A few weeks ago, the California Supreme Court in Augustus v. ABM Security Services, Inc. affirmed a $90 million judgment in favor of a class of more than 14,000 security guards, finding that their employer failed to provide legally compliant 10-minute rest breaks where the guards were required to remain “on call” during their breaks – they needed to keep their radios and pagers on, remain vigilant, and respond when needs arose. The court held that these requirements posed a “broad and intrusive degree of control” over the employees such that they were unable to take the duty-free breaks required by law.
By way of background, California law entitles non-exempt employees to take periodic 10-minute paid, duty-free and uninterrupted rest breaks throughout the workday. Employers who fail to permit employees to take these breaks must pay a penalty of one hour of pay for each day that a legally compliant break is not provided.
In Augustus, the court said, “An employee on call cannot take a brief walk — five minutes out, five minutes back — if at the farthest extent of the walk he or she is not in a position to respond. Employees similarly cannot use their 10 minutes to take care of other personal matters that require truly uninterrupted time — like pumping breast milk or completing a phone call to arrange child care.” Ultimately, the court stated that California’s rest break obligations require employers to relieve their non-exempt employees of all work-related duties and employer control or otherwise be subject to penalties, as in the case of ABM.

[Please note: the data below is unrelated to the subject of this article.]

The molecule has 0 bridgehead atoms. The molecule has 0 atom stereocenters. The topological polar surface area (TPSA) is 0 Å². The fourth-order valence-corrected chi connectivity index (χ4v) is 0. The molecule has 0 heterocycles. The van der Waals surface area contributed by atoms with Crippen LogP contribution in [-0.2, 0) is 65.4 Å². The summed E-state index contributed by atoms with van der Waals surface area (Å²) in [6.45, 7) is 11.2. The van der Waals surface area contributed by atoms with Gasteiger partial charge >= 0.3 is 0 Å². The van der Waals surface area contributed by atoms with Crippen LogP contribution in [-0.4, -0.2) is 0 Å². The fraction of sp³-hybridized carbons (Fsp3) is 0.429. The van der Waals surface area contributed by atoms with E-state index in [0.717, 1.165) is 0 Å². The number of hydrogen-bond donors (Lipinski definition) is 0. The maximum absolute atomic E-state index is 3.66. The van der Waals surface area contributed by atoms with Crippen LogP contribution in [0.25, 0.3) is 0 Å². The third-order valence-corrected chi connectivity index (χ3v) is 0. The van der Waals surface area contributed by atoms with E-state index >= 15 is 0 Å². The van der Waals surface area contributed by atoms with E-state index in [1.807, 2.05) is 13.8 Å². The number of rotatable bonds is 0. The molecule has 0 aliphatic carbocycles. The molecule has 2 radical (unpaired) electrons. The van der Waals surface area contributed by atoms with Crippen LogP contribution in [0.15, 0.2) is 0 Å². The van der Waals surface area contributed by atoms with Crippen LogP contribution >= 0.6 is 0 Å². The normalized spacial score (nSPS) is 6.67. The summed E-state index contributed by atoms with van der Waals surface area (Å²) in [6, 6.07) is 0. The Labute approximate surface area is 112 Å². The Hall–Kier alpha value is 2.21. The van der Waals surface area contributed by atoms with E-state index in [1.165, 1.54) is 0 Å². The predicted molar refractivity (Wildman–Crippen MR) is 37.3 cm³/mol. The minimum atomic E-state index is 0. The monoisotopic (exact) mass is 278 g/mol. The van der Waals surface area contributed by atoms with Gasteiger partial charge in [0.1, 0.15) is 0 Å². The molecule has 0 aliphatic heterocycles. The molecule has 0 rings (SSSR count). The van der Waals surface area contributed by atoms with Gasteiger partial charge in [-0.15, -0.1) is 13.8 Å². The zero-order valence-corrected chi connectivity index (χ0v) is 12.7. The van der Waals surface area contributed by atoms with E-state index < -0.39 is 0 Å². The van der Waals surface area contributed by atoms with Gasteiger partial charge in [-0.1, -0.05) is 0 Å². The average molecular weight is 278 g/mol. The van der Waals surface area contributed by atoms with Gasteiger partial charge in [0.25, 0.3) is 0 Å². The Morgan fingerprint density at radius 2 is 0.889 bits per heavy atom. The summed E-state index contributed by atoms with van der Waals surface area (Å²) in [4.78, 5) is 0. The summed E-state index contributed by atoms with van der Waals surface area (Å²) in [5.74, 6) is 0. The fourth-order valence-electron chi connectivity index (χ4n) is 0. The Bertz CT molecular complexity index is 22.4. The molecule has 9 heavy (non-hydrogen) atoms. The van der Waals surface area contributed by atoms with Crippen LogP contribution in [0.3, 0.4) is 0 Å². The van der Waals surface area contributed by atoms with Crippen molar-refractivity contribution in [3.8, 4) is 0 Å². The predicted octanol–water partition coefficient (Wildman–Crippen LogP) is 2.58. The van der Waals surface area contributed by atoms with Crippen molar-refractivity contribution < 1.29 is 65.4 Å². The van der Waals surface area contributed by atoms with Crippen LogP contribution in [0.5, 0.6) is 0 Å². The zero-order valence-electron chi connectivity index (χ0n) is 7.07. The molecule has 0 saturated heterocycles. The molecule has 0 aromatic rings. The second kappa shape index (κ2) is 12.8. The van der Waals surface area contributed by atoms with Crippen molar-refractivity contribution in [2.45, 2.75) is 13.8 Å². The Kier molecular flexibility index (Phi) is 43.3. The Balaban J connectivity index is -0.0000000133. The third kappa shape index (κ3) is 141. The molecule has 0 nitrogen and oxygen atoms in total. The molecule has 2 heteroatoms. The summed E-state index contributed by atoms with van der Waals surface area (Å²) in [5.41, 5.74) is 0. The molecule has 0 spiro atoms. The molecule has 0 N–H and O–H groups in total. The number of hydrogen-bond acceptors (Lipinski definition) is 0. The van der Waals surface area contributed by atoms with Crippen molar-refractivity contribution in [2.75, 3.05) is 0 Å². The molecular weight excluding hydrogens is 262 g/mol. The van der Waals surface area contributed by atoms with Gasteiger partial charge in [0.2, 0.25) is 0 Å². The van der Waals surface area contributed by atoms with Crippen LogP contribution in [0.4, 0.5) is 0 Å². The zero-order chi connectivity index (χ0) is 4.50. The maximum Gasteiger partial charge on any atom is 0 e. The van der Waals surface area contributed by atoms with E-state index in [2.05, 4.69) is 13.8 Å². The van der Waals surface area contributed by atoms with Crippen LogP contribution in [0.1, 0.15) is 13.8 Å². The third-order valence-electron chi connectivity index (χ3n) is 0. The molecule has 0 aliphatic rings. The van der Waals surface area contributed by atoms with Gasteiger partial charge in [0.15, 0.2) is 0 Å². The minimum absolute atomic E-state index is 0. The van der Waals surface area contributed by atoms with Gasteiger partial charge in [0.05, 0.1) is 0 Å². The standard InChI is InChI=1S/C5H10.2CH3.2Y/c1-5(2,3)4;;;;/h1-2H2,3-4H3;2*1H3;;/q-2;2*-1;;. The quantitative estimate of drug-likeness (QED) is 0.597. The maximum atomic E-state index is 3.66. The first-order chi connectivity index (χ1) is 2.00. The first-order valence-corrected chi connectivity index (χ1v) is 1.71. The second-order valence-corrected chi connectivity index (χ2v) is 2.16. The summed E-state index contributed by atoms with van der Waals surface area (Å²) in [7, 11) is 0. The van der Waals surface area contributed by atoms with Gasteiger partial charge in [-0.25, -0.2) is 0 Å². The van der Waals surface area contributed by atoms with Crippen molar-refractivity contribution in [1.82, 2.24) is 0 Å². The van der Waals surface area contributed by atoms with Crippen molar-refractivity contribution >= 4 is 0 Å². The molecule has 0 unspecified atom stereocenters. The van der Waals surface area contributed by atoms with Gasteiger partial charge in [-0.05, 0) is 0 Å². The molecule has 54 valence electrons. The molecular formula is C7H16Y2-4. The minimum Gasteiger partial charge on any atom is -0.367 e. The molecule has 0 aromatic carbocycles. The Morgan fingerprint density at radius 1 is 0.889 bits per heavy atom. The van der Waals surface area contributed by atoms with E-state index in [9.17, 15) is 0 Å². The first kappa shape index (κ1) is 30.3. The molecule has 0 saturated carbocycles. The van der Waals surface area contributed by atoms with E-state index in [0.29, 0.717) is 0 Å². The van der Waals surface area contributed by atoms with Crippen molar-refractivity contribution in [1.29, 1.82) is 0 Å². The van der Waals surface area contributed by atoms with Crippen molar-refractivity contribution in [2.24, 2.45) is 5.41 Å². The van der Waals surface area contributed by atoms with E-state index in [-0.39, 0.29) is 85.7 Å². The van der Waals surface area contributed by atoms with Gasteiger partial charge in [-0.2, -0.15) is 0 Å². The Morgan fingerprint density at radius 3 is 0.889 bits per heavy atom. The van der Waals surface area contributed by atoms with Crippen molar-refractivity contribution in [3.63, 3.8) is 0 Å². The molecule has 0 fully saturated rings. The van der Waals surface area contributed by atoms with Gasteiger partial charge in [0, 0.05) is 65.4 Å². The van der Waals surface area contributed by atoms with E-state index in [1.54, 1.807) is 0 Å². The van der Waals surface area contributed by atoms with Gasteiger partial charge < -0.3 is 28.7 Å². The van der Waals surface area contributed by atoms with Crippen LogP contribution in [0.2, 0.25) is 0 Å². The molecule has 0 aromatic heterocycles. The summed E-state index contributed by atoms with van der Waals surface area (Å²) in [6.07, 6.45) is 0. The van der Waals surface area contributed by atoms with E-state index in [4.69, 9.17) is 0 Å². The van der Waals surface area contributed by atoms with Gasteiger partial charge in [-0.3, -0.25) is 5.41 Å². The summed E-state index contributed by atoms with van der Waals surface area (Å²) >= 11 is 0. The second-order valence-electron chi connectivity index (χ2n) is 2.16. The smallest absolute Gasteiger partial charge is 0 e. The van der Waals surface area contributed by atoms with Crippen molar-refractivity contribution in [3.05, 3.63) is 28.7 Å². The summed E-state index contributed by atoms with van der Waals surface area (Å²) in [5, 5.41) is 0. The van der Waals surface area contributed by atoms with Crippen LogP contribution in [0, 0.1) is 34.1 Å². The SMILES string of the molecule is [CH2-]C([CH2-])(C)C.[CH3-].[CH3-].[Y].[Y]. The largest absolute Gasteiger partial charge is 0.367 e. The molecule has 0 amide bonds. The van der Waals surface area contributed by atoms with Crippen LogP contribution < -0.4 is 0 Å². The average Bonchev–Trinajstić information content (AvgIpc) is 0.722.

This ruling should come as a wake-up call to employers who require their non-exempt employees to be on-call during breaks. At a minimum, employers should not require non-exempt employees to respond to cell phones, pagers, radios, or other communications devices during breaks or otherwise require employees to be available at a moment’s notice. Employers should also revise their handbooks or other employment policies to memorialize the fact that employees need not be on-call during rest breaks. For assistance with this or any other employment-related matters, please feel free to reach out to Polina Bernstein or Diana Friedland at 818-817-7570.
The above summary has been prepared for general informational purposes only and is not intended as legal advice.
Bernstein & Friedland, P.C. is a boutique employment law firm in Los Angeles specializing in wrongful termination, discrimination, harassment, retaliation, and unpaid wage and overtime matters. Please visit our website at www.laemploymentcounsel.com to learn more about us.